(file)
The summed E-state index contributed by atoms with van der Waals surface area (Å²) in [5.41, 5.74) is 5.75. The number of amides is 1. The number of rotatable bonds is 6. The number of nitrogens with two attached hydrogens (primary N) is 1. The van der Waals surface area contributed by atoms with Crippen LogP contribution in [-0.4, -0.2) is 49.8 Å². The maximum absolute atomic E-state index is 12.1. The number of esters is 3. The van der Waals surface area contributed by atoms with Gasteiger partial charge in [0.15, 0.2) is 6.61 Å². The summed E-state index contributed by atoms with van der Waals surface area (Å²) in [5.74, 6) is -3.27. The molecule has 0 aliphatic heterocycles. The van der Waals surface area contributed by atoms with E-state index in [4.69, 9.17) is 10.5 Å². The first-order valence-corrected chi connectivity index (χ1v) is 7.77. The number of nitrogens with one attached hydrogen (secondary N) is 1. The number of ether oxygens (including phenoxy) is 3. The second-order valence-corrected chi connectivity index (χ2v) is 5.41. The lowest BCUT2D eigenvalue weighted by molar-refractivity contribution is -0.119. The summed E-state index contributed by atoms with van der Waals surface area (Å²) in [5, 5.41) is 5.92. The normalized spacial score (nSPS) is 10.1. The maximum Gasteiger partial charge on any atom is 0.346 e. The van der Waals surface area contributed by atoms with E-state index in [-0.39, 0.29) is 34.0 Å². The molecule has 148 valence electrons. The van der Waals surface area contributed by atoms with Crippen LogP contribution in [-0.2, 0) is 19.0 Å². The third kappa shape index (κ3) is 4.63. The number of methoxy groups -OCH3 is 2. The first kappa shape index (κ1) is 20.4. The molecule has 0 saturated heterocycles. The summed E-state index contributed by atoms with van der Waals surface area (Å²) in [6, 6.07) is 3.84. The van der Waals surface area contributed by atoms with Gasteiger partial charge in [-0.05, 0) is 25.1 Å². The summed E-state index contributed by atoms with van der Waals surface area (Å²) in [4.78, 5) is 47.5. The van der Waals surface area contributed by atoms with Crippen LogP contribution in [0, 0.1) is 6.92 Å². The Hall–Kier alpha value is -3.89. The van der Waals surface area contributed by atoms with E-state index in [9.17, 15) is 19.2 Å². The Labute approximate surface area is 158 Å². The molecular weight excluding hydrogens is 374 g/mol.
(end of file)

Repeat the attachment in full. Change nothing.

The summed E-state index contributed by atoms with van der Waals surface area (Å²) in [5.41, 5.74) is 5.75. The number of amides is 1. The number of rotatable bonds is 6. The number of nitrogens with two attached hydrogens (primary N) is 1. The van der Waals surface area contributed by atoms with Crippen LogP contribution in [-0.4, -0.2) is 49.8 Å². The maximum absolute atomic E-state index is 12.1. The number of esters is 3. The van der Waals surface area contributed by atoms with Gasteiger partial charge in [0.15, 0.2) is 6.61 Å². The summed E-state index contributed by atoms with van der Waals surface area (Å²) in [5.74, 6) is -3.27. The molecule has 0 aliphatic heterocycles. The van der Waals surface area contributed by atoms with E-state index in [4.69, 9.17) is 10.5 Å². The first-order valence-corrected chi connectivity index (χ1v) is 7.77. The number of nitrogens with one attached hydrogen (secondary N) is 1. The number of ether oxygens (including phenoxy) is 3. The second-order valence-corrected chi connectivity index (χ2v) is 5.41. The lowest BCUT2D eigenvalue weighted by molar-refractivity contribution is -0.119. The summed E-state index contributed by atoms with van der Waals surface area (Å²) in [5, 5.41) is 5.92. The normalized spacial score (nSPS) is 10.1. The maximum Gasteiger partial charge on any atom is 0.346 e. The van der Waals surface area contributed by atoms with E-state index in [-0.39, 0.29) is 34.0 Å². The molecule has 148 valence electrons. The van der Waals surface area contributed by atoms with Crippen LogP contribution in [-0.2, 0) is 19.0 Å². The third kappa shape index (κ3) is 4.63. The number of methoxy groups -OCH3 is 2. The first kappa shape index (κ1) is 20.4. The molecule has 0 saturated heterocycles. The summed E-state index contributed by atoms with van der Waals surface area (Å²) in [6, 6.07) is 3.84. The van der Waals surface area contributed by atoms with Gasteiger partial charge in [-0.05, 0) is 25.1 Å². The summed E-state index contributed by atoms with van der Waals surface area (Å²) in [4.78, 5) is 47.5. The van der Waals surface area contributed by atoms with Crippen LogP contribution in [0, 0.1) is 6.92 Å². The Hall–Kier alpha value is -3.89. The van der Waals surface area contributed by atoms with E-state index in [9.17, 15) is 19.2 Å². The Labute approximate surface area is 158 Å². The molecular weight excluding hydrogens is 374 g/mol.